I hate to be first to pop into it…. but this is a spectacular review! Just one question would come to mind when feeding rimmed roung such as .45-70 is a chance that rounds would snag… but they did not seem to at displayed Bruce feed. One may be of impression therefore, that rounds actually ‘stand’ and each other’s rim.
They don’t snag, because the groove for the rims is only deep enough for a single rim to fit in. Rimlock is a problem in magazine-fed rifles because one round will move forward and have its rim resting atop the next cartridge. The groove in the Brice feed device doesn’t give the rounds room to move forward, so rimlock doesn’t happen.
Rimlock doesn’t happen with the Brucefeed because the groove is terminated above the rotating feed block to allow the round to fall free as the left to right turning barrel carrier draws the round sideways. the rim groove is actually a fairly loose tolerance.
If I remember correctly, the version of the Gatling fitted with the Broadwell drum was intended for use not only on deck mountings, but also high up in the fighting tops of vessels of the period, where they could command a clear field of fire across the decks of a nearby enemy vessel, or even one’s own decks if boarded. The latter application might have been a bit problematic, given the non-positive drum engagement and steep angles of depression required.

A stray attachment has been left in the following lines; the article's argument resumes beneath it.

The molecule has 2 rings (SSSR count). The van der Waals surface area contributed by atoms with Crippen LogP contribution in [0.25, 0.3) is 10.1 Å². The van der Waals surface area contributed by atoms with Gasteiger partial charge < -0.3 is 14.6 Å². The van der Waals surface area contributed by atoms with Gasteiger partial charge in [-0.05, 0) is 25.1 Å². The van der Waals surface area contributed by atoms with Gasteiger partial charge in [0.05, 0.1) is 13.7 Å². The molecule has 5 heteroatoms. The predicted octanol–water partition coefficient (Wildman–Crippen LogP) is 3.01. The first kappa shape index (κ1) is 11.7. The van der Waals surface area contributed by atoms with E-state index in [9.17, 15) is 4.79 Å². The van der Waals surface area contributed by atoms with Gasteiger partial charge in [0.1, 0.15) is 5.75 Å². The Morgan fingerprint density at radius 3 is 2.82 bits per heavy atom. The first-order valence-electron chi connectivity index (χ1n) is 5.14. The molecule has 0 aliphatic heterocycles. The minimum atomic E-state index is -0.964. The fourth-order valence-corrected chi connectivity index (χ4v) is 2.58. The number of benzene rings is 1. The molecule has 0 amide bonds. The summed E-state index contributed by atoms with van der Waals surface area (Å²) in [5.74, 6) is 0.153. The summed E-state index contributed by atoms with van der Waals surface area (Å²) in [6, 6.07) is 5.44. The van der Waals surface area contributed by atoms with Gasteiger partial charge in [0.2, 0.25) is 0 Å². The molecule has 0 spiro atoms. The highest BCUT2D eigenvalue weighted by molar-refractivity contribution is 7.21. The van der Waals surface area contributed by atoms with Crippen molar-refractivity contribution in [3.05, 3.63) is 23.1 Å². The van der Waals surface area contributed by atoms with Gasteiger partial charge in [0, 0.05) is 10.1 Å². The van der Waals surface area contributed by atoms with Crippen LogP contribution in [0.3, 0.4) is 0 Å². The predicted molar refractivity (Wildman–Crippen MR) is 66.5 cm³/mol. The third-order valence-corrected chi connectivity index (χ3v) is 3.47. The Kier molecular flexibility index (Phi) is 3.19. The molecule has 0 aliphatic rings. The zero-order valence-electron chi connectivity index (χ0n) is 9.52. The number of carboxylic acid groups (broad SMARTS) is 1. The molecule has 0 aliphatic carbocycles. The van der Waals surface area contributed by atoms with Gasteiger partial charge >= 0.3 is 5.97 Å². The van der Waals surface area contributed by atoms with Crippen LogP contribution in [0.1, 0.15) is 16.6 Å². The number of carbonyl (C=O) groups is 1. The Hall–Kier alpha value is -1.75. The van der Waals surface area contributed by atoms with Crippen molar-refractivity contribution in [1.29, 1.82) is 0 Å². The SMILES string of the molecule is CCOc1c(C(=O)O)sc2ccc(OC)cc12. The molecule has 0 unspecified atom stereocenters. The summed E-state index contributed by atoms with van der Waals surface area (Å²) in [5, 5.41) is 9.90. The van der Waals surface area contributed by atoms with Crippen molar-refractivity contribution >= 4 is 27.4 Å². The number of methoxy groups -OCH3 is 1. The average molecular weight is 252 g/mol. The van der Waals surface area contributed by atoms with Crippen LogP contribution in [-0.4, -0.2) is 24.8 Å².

Most early naval Gatlings appear to have been chambered in 0.65″, whereas the Army preferred the lighter 0.45″ or 0.50″ versions which were easier to manhandle.
I had no idea of the different type of feed systems that evolved for the weapon,very interesting and informative. Thanks
If anyone is interested, there is a very good, concise historical summary of the early multi-barrel mechanical guns ranging from the Billinghurst Requa Battery Gun and Ager “Coffee Mill” through the Claxton, Williams and Vandenberg Volley guns to the Confederate Revolving Cannon, Gorgas Machine Gun, Gatling and Hotchkiss Revolving Cannon, to name a few. It can be found on-line under the title “Hyperwar: The Machine Gun (Vol I/Part II)”. The cached page is entitled “The Machine Gun Part II – Manually Operated Machine Guns” and the link is http://www.ibiblio.org/hyperwar/USN/ref/MG/l/MG-2.html.
You perhaps meant the Chinn ‘Machine Guns’ Vol.1?
It might have been an excerpt from Chinn, but I’m not absolutely sure as I didn’t have enough time to follow up ( it was just a random page I happened to spot on the Web while following a link ).